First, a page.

Before spending time in Malmo, I wanted to visit Lund, a gorgeous little town nearby. So I nipped on the train to have a look at this quaint historic town. I had hoped to see Lund Cathedral but there was a service on so we weren’t allowed to go in. Also it happened to be covered in scaffolding due to renovations. This tends to be a theme everywhere I go these days. Just my luck.

Lund – stylish and quiet
Lund station
Lund Cathedral – the end that wasn’t covered with scaffolding.

I did find time to pop into a lovely bakery for lunch and was well looked after. It felt as though Lund was a very welcoming place, with friendly people, a quiet feeling and some incredible views. I would love to move somewhere like Lund. Maybe one day…

Lunch in a Lund bakery


Looking around this very modern town, I enjoyed the layout and flashbacks to the past, such as Malmo Castle, which was sadly closed on Mondays. Nevertheless I had a good walk around this beautiful city which had extensive parks, plenty of shops and eateries, and even the Swedish capital of Ikea.

Malmo Castle
St Peter’s Church, Malmo
A beautiful Malmo park
Loved this architecture

The city of Malmo is easy to navigate by foot and has great transport links. With a thriving university, trendy restaurants and bars, and incredibly clean streets, Malmo is well worth visiting. I was impressed by its architecture, friendliness and all round welcoming vibe.

Back to Copenhagen for tea

After my trip to Sweden, I was soon back in Copenhagen for an evening meal. My mind was swimming with story ideas based on what I had seen that day. I absolutely loved my first taste of Sweden and decided I would go back again a few days later.

Thank you so much for reading about my travelling by rail. I am keen to encourage people to travel by train rather than flying because planes are such huge sources of atmospheric pollution. I hope that you will consider following my blog for more of the same type of content.

Edinburgh – A Historic City

With the sad news of Queen Elizabeth’s death leading to her body being held in St Giles Cathedral, Edinburgh, I was reminded of my first visit to this wonderful city, back in April. Having not blogged about it, I decided that now was an appropriate time to share my thoughts of this ancient city.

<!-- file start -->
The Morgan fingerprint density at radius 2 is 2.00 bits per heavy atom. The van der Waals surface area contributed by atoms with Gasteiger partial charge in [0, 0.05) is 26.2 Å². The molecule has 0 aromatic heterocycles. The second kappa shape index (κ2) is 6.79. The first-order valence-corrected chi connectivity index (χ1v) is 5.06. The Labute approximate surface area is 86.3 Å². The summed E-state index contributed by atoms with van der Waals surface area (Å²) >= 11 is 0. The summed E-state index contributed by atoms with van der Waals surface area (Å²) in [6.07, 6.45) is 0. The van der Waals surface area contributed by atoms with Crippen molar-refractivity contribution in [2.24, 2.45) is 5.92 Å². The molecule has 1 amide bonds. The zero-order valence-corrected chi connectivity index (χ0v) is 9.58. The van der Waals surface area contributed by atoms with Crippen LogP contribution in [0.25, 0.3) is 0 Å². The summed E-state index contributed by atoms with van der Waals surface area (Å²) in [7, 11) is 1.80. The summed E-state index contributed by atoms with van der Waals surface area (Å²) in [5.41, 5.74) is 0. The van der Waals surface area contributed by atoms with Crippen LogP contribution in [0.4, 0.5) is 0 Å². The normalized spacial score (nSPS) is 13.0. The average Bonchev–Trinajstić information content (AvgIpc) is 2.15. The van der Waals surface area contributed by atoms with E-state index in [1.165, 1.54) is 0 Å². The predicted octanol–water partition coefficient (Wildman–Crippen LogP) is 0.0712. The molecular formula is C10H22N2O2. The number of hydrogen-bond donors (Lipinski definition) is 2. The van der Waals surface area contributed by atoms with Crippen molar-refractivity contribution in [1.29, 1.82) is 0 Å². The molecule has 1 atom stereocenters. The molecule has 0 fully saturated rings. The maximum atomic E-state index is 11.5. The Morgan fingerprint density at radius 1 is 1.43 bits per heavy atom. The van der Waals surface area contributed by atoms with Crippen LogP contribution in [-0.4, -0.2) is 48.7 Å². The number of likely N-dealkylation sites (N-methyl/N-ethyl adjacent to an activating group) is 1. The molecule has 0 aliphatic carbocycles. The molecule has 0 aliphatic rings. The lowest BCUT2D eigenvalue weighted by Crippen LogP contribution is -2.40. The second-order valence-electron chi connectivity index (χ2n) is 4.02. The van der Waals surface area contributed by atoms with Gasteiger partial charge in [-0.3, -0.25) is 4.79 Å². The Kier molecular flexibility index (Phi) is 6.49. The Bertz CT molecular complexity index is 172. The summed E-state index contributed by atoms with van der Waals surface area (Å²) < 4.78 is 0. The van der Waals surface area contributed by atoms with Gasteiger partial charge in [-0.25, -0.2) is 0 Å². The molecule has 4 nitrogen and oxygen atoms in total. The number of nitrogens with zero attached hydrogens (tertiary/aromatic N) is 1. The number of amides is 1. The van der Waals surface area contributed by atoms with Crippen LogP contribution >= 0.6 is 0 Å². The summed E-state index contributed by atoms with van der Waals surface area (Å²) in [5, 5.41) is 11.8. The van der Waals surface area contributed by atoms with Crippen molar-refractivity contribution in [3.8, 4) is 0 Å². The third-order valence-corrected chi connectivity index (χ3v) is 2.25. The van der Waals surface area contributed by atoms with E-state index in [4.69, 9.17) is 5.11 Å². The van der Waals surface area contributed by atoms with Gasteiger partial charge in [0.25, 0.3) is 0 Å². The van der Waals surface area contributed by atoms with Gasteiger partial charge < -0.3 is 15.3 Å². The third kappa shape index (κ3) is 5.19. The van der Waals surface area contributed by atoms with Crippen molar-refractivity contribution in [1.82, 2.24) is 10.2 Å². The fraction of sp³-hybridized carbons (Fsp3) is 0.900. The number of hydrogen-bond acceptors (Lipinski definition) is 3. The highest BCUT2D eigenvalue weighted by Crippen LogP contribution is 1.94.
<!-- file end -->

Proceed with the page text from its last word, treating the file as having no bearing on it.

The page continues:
There is something fascinating about these old streets.
A modern shopping centre.

As soon as I arrived at Edinburgh Waverley station I wanted to look around. I noticed a gin festival close to the station and was intrigued by the deep gully that divided one side of the city from the other. After dropping off my bags, I took a walk up to Calton Hill, which was incredibly steep but the views were rewarding.

Nelson Monument
On top of Calton Hill

Although it was raining, I enjoyed walking around the old monuments, including the National Monument with its twelve pillars and the Nelson Monument, as seen above. You will also find the City Observatory in the same place.

As I was only in Edinburgh for three nights, I wanted to squeeze in as much as possible. Of course, the evenings were spent tasting Scottish whiskey and exploring local pubs and eateries.

The Dome, Edinburgh

My first delicious meal was at The Dome and its menu was mouth-watering. I went for the fish dish with asparagus and had a very tasty creme brûlée for pudding.

Edinburgh had an intriguing spirit and was really welcoming, with its colourful cobbled streets, charming scenery and remnants of culture everywhere. It is also built on two hills, so walking around it really gets the blood flowing. My legs were aching each morning but the experience was amazing.

Adored this pudding.

This was just the start of my Edinburgh adventure and I have recalled how perfect Edinburgh is as a venue for bookish people in my guest post ‘Why is Edinburgh a reader’s dream?’ which I recently posted on The Grumpy Olive Blog.

Thank you so much for taking the time to read my article. Please consider following my blog for similar future content.